Jeremy Corbyn's commitment to "renationalise" the NHS was overshadowed after the Labour leader lost his cool with reporters during a press conference this morning (24 August). The left-winger took exception to being grilled about his disputed account of a now infamous trip he took on a Virgin East Coast train on 11 August.
Corbyn, who wants to take Britain's railways back into public hands, filmed a video claiming the train from London to Newcastle was "ram-packed [sic]" and he could therefore not find a seat on the service.
But the operator released CCTV footage yesterday appearing to show that the 66-year-old was seated during part of the journey.
Corbyn reacted by revealing more details about the trip, claiming that he was only able to find a pair of seats – so he could sit next to his wife – after a family were upgraded to first class.
The issue was raised by journalists this morning, with an increasingly annoyed Corbyn adopting an adversarial approach to the line of questioning. "Can we move on please? We are discussing the NHS today," he protested to Sky News' Darren McCaffrey.
"We've called a press conference on the NHS and I really hoped that you would be able to find a question on the NHS. But if you can't, we can take another one."
However, an undeterred McCaffrey continued to press the matter. "I'm glad you've watched the CCTV so carefully," Corbyn replied. "It's a really important issue this, absolutely crucial to the whole nation and the NHS.
"But, let's get to the details of it, yes I did walk through the train. Yes, I did look for two empty seats together so I could sit down with my wife and talk to her – that wasn't possible."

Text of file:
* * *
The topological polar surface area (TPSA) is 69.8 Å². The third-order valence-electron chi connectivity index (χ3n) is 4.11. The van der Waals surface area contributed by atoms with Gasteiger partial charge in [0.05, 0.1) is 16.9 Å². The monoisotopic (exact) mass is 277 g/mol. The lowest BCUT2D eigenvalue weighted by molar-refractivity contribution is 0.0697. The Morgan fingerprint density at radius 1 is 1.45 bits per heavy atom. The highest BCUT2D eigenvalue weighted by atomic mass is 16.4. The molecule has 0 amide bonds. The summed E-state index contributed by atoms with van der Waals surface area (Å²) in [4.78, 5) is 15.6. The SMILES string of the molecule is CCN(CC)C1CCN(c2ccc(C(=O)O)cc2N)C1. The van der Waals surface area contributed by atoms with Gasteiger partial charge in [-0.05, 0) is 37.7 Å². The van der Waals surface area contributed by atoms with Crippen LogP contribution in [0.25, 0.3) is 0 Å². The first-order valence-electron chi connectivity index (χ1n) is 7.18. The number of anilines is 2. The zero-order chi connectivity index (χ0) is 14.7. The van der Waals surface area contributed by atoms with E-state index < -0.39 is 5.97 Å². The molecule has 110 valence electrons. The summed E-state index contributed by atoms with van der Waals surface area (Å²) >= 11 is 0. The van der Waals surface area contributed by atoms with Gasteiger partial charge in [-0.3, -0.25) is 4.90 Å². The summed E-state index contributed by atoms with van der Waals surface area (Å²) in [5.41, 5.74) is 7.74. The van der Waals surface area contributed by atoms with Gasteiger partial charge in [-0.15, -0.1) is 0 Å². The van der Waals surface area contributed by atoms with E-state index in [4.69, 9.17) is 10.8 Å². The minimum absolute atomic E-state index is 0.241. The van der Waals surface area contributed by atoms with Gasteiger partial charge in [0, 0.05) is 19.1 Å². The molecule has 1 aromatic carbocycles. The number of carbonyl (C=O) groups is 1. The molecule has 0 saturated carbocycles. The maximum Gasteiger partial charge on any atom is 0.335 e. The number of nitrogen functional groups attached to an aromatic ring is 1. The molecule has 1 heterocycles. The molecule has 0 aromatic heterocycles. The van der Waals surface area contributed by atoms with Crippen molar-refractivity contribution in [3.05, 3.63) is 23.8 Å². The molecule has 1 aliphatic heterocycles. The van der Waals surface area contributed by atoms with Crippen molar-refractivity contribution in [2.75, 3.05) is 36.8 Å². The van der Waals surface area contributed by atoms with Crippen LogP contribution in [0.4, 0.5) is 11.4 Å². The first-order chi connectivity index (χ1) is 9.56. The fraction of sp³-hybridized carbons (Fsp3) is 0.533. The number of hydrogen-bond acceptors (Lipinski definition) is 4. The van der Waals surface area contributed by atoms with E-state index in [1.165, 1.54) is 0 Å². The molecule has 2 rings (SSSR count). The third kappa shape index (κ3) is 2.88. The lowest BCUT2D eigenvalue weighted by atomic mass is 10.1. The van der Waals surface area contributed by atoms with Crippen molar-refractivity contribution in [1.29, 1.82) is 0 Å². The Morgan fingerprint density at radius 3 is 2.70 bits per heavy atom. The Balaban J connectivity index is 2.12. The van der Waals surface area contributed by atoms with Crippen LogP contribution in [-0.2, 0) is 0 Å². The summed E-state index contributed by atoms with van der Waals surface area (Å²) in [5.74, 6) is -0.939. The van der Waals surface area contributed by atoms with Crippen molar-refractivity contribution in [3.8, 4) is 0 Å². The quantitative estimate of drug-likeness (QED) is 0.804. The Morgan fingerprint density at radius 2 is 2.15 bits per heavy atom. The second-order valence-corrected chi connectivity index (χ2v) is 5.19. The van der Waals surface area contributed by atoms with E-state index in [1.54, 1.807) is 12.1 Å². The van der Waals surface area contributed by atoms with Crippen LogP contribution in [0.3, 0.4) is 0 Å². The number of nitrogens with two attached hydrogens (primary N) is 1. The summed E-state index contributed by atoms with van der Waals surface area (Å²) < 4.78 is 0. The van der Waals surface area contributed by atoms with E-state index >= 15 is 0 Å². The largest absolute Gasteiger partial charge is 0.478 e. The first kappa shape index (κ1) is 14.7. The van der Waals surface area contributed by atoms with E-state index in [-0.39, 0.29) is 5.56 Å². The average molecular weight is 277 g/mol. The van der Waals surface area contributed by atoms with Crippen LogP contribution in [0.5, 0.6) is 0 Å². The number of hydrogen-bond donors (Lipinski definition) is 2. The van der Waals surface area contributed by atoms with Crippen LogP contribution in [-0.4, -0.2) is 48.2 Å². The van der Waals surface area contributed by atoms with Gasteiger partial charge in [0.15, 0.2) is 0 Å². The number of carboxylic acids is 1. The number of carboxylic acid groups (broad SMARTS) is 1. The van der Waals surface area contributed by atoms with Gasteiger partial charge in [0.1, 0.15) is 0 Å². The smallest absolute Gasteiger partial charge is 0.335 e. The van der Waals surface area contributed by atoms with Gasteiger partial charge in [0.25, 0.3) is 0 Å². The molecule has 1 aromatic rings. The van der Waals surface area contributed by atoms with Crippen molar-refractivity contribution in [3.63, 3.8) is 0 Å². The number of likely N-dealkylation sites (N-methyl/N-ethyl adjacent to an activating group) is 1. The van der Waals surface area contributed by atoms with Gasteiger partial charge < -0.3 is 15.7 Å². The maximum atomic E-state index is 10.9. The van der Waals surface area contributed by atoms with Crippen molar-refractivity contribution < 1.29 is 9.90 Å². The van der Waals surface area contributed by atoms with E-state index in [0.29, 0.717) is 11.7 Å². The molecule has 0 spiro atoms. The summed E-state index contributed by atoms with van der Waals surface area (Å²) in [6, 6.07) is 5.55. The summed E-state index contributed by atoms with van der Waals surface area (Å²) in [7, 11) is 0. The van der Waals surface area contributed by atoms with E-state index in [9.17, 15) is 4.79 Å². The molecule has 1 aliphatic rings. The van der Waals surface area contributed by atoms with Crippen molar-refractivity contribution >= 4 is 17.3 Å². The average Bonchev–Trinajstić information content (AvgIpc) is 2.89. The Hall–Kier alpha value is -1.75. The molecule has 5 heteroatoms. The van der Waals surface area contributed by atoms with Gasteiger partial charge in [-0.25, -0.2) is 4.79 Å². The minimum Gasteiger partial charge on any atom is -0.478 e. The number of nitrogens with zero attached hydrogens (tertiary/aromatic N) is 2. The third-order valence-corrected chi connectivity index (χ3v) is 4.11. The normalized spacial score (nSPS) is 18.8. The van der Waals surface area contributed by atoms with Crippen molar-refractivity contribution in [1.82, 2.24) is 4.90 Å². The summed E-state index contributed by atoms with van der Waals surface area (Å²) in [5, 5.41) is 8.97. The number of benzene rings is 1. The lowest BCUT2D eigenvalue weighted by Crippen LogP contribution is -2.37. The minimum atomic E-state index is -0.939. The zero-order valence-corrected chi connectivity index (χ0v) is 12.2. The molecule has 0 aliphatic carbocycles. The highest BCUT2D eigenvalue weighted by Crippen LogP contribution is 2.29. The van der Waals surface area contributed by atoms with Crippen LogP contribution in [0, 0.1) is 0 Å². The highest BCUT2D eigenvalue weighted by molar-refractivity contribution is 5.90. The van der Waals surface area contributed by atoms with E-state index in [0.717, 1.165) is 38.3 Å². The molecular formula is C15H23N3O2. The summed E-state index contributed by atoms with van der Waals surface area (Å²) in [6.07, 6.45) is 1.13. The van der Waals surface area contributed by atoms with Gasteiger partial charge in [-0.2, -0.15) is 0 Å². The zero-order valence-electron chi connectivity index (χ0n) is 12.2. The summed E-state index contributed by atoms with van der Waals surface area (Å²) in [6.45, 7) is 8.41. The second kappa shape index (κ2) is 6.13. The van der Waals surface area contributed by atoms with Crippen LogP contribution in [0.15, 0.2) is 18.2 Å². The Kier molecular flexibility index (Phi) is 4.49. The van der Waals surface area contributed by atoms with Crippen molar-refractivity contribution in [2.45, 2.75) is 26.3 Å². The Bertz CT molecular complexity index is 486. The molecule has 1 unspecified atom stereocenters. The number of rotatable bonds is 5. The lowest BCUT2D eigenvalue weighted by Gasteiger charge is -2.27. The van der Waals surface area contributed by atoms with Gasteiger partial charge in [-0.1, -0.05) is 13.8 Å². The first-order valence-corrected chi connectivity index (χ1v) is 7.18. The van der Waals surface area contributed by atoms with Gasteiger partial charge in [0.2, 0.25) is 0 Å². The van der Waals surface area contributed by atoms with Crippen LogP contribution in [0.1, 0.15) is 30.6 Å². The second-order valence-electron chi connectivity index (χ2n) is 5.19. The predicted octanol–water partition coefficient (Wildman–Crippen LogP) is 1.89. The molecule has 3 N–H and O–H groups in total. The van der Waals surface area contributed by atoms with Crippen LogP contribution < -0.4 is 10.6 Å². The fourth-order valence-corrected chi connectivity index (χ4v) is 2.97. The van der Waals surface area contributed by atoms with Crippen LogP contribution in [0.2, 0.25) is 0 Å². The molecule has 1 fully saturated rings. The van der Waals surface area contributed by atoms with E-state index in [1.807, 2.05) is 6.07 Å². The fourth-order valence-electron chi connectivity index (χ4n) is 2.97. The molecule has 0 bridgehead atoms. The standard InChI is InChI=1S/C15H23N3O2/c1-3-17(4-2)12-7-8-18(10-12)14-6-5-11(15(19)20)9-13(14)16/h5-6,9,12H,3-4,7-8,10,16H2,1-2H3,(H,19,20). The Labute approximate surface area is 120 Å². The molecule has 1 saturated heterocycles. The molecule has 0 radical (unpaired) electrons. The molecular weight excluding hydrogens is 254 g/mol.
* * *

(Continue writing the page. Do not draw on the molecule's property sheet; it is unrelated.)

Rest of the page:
The run-in came after Corbyn and Diane Abbott, the shadow health secretary, promised to end privatisation in the NHS and, among other things, scrap Private Finance Initiatives (PFI) that are "leaking money away from front-line service".
"Health, health financing and health inequality is a matter of paramount national importance," Corbyn said.
"The Labour government I will lead will ensure that money goes to patients not contractors, and that our NHS is given the resources to provide a top-quality service as part of a program to rebuild and transform Britain so that no-one and no community is left behind."
A Conservative spokesperson said: "Whoever wins their leadership contest, Labour are too incompetent and divided to build the strong economy a strong NHS needs.
"We have put doctors and nurses in charge of deciding who can best provide the care patients need, and the use of outside providers has grown more slowly than under the last Labour government.
"Labour cannot and will not deliver a country that works for everyone."